Consider that the software controlling a quadcopter to deliver a package to someone’s home doesn’t need to be tweaked very much to instead drop explosives on a person’s head.
Plus, these attacks can be carried out automatically from afar without even having to glance at the victims before they’re blown up. Today’s remote-controlled military drones require pilots and commanders sitting comfortably in booths hundreds or thousands of miles away, guiding their aircraft across deserts before opening fire on targets.
With this technology fully under autonomous control, self-flying drones can be told to patrol regions and attack as they deem fit, perhaps without anyone having to worry too much about the consequences. The same goes for folks repurposing civilian drones for mischief or violence, out of sight and almost out of mind.
Point and click, like a Command & Conquer computer game.
The third area, political security, has already made headlines. The rise of Deepfakes, in which machine-learning software creates fake pornography videos, by mapping the faces of celebrities into X-rated smut scenes, has sparked fears of legit-looking computer-generated fake news.
What if AI-shopped videos are shared of politicians engaged in salacious or illegal activities during election campaigns? How difficult will be it to prove the material was electronically doctored?
The technology behind Deepfakes, and another system that manipulated mouth and audio samples to make Barack Obama say things he’s never said, are not terribly convincing – yet.
On the other side, as surveillance capabilities increase, it’ll be easier for lousy regimes to gather video recordings, photos, and sound clips of citizens, and manipulate the footage and audio to smear or incriminate them.
Miles Brundage, coauthor of the paper and a research fellow at the University of Oxford’s Future of Humanity Institute, told El Reg engineers and scientists have to do more than simply acknowledge that their AI systems are dual use: the million-dollar question is what steps should be taken next.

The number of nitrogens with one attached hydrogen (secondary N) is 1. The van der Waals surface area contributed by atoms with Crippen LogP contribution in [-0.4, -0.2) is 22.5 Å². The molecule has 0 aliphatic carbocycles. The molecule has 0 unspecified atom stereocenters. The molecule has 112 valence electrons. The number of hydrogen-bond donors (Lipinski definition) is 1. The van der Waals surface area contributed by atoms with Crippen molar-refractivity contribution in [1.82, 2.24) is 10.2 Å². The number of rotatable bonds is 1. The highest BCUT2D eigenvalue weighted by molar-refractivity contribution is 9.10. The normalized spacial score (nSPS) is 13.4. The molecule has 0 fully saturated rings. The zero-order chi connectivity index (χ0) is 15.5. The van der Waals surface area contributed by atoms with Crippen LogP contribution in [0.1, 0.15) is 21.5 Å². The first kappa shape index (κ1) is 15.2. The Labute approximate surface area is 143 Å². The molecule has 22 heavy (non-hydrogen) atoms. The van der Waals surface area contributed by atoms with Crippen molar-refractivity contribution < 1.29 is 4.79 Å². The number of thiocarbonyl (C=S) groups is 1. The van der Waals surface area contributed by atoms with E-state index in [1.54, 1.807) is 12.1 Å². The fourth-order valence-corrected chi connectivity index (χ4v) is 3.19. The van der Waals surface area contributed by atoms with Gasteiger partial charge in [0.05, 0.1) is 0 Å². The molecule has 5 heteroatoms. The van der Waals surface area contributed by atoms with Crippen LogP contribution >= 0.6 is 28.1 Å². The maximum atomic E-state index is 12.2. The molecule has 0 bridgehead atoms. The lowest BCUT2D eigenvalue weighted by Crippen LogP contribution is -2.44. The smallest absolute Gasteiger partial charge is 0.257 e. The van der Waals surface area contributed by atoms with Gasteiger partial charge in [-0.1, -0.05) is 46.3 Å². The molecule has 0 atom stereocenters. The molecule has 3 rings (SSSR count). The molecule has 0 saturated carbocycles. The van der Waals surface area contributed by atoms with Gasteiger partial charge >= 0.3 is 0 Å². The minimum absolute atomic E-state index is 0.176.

“It’s hard to say in general what sort of research has security implications, but in some cases it’s pretty clear,” he said. “For example: adversarial examples that are specifically designed to spoof AI systems. And even if you know there are security implications, it’s not always clear what to do with that information.”
So that question is, for now, unanswered. For that reason, the recommendations offered by the dossier’s authors are a little fluffy and open-ended. They want to see a closer collaboration between policymakers and technical researchers, and for researchers to scrutinize their work more closely for any security risks.
Here’s the study’s high-level summary of recommendations:
It can be tricky for researchers to think about the dual use of their own work, especially if they aren’t security experts. But there are a few simple points to consider when trying to look for blind spots, Endgame’s Anderson said.
People need to think carefully about their training data, he said. Where is it coming from? Should the source be trusted?
AI programmers are scarce, and it’s becoming easier to outsource the work to experts who will build custom models. Anderson recommended people consider the possibility of backdoors being implanted during development, and highlighted tools such as CleverHans, a Python library that can be used to scan computer vision applications for possible vulnerabilities to adversarial examples.
“One need not be a security expert to identify the vulnerabilities in the machine learning,” he said.
Essentially, no one wants suffocating regulations and laws, yet a line has to be drawn somewhere. Where exactly that should be? Well, the debate is only just starting.
Clark reckoned policymakers are “slightly concerned about AI, but not generally not aware of its rate of progress.” He hoped to see more people hosting more workshops, where scientists, engineers, those advising lawmakers, and other experts, can raise their concerns.
“This is the beginning of a dialogue on this topic, not the end,” Brundage added. ®